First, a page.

OUR VIEW: Study abroad popularity rises
After a slight dip last year, the number of U.S. students studying abroad has continued to climb, according to a recent study by the Institute for International Education.
OU fortunately did not experience a dip in its number of study abroad students last year, and the continuing climb is positive news in our increasingly global world. The recession’s impact is global, but it hasn’t stopped international students from coming to the U.S. for college education.
If the U.S. is going to remain competitive with world powers, students will need to continue using every resource possible to fund their trips abroad. Additionally, lawmakers need to start rethinking their investment in education at home.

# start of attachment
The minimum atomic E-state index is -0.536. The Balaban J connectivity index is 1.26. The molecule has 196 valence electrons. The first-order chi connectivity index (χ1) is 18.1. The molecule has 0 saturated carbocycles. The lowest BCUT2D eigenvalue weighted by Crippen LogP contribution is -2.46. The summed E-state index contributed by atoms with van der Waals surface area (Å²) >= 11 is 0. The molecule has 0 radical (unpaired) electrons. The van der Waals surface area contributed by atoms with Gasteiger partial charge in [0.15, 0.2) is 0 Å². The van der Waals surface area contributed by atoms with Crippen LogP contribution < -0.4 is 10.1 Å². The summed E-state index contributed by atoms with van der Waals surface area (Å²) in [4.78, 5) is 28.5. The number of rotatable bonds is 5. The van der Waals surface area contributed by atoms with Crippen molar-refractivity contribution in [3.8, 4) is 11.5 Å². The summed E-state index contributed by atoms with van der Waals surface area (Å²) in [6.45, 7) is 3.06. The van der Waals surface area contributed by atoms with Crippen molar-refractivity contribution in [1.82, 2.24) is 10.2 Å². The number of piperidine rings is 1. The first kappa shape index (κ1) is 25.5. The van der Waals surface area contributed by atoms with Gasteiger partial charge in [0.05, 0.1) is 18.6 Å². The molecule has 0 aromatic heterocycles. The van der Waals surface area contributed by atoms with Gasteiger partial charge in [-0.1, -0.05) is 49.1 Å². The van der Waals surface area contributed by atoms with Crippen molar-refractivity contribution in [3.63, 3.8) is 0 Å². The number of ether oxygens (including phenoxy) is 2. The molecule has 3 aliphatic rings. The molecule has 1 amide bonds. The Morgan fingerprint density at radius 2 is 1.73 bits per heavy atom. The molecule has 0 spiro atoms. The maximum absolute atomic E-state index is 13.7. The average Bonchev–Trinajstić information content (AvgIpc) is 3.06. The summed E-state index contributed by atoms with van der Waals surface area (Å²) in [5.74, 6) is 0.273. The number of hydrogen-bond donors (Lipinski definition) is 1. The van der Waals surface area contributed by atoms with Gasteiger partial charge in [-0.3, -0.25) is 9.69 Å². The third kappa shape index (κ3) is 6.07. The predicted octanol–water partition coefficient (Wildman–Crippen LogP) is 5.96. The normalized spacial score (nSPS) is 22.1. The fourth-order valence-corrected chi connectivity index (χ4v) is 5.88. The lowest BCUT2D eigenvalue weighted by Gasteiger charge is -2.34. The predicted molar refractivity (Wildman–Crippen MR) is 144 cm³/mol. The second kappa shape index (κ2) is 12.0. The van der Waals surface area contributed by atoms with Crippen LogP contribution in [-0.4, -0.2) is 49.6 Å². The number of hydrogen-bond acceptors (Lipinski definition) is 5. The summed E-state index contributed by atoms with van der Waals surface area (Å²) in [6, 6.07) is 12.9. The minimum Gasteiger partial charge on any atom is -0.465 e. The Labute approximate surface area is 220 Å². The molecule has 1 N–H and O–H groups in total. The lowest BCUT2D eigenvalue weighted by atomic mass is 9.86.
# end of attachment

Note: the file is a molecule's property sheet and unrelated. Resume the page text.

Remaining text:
Standardized test scores among the world’s major industrialized countries, released Tuesday by the Organization for Economic Cooperation and Development, show the U.S. continues to fall behind other industrialized nations. The statistics are based on the results of a test called the Program for International Student Assessment, given to 15-year-old students around the world.
Students in Shanghai, China outperformed nations traditionally in the top tier of standardized test rankings in the areas of science, math and reading. The U.S. ranked 31st, 23rd and 17th in these subjects, respectively.
Secretary of Education, Arne Duncan, described China’s test results as a “wake-up call,” in a Tuesday article in The New York Times.
Given the rate of students traveling to China has only increased in the last two years, there are definitely some who have answered the call.
However, more higher education students understanding and improving U.S.-China relations is only one piece of the puzzle. Common education needs to improve if the U.S. hopes to remain the world’s leading innovator.